Review: Anh Do: The Happiest Refugee Live
Comedian Anh Do shares the events that shaped his life, from arriving in Australia as a refugee from Vietnam to receiving one of Australian art’s highest honours.
Anh Do’s The Happiest Refugee Live is exactly what is needed to combat the increasing amount of negative news we’re faced with each day.
The one-man performance, based on Do’s book of the same name, recounts the extraordinary moments that have shaped Do’s life, including arriving in Australia as a refugee, his parent’s divorce, starting out in comedy, and losing Dancing with the Stars.
Do effortlessly transitions between laugh-out-loud anecdotes of growing up in the poorer suburbs of Sydney to the harrowing physical and psychological impacts that almost dying at sea while escaping war-torn Vietnam, adjusting to a new country had, and continues to have, on his extended family.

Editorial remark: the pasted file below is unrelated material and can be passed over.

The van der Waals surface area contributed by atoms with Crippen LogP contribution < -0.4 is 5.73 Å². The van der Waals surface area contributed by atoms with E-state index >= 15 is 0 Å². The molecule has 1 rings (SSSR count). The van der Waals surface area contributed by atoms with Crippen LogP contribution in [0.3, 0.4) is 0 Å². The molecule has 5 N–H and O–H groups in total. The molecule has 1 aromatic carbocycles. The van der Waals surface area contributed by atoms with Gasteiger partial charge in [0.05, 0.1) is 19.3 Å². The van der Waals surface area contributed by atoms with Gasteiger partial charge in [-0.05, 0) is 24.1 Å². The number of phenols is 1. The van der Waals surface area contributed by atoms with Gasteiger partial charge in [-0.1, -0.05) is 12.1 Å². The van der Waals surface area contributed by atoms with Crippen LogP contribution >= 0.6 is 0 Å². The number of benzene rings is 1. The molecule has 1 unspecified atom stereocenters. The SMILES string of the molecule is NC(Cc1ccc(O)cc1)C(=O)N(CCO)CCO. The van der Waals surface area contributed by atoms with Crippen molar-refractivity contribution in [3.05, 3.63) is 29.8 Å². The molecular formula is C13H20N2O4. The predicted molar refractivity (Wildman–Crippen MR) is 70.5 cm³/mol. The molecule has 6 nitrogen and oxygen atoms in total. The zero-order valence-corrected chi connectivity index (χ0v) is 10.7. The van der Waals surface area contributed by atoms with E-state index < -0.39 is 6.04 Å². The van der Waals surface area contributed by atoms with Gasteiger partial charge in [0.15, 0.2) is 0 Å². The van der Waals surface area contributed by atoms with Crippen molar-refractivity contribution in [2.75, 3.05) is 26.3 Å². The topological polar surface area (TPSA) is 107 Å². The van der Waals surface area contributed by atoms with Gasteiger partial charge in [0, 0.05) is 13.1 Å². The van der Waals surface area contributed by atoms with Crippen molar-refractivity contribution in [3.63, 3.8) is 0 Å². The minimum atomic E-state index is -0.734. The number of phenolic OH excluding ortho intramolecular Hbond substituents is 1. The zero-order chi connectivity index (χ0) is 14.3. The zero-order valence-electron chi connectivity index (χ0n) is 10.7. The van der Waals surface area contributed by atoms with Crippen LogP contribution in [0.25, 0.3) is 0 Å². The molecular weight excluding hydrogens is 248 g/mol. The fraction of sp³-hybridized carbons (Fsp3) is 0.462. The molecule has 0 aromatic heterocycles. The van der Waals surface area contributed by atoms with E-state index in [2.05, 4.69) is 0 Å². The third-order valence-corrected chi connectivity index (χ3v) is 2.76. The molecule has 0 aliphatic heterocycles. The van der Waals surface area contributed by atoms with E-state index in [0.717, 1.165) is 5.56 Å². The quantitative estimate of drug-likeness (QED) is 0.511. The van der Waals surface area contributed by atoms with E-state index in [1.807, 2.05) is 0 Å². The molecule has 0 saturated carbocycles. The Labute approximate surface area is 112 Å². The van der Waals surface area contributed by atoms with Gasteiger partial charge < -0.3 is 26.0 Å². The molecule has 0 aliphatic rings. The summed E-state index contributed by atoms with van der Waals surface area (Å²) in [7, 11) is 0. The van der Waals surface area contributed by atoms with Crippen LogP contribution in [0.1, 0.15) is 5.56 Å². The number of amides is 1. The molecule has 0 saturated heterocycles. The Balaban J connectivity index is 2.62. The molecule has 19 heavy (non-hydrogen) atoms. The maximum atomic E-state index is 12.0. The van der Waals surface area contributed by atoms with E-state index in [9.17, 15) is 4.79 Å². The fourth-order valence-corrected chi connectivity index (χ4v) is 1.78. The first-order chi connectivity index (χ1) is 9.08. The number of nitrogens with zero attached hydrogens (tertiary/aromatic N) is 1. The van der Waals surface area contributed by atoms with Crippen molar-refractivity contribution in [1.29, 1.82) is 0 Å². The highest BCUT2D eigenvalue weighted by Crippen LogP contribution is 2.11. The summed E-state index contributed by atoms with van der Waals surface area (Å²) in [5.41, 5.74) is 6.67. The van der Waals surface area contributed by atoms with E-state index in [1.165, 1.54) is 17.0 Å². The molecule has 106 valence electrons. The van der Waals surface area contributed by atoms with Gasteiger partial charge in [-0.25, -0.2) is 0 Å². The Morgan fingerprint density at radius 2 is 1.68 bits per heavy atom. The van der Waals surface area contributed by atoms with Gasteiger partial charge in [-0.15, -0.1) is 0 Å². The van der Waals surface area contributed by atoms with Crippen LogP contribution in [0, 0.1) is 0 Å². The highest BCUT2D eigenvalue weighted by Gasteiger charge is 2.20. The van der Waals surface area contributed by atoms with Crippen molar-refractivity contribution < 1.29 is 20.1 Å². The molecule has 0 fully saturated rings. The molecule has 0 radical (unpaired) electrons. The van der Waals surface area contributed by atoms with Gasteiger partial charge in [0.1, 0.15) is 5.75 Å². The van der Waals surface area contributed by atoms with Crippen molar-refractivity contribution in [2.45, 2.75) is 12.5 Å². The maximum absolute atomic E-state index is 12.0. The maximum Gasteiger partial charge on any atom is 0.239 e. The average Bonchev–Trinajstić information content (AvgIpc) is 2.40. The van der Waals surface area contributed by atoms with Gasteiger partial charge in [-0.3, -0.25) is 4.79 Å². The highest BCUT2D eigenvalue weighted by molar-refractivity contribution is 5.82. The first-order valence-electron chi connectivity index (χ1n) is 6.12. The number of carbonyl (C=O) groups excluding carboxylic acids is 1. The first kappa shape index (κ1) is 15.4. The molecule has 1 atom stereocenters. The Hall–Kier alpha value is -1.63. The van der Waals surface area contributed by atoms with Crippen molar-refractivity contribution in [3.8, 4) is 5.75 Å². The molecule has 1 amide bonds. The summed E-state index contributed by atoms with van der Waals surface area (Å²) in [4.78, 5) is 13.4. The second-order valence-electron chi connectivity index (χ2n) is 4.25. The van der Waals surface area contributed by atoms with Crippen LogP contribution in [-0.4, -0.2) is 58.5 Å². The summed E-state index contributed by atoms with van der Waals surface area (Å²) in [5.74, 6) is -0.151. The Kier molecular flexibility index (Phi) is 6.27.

Do’s is a natural entertainer and his performance is charming, thoughtful and self-deprecating. His family-friendly humour is full of positive energy, good will and optimism.
Each of Do’s anecdotes related back to the importance of family and how love and laughter can help people cope with, and perhaps even overcome, the hand that life has dealt them.
The Happiest Refugee Live is a truly uplifting performance, leaving the audience with the desire to be better people and the motivation to make the most of their life experiences.
The Happiest Refugee is available as a book and Do and Russell Crowe are working to adapt the story in to a feature film.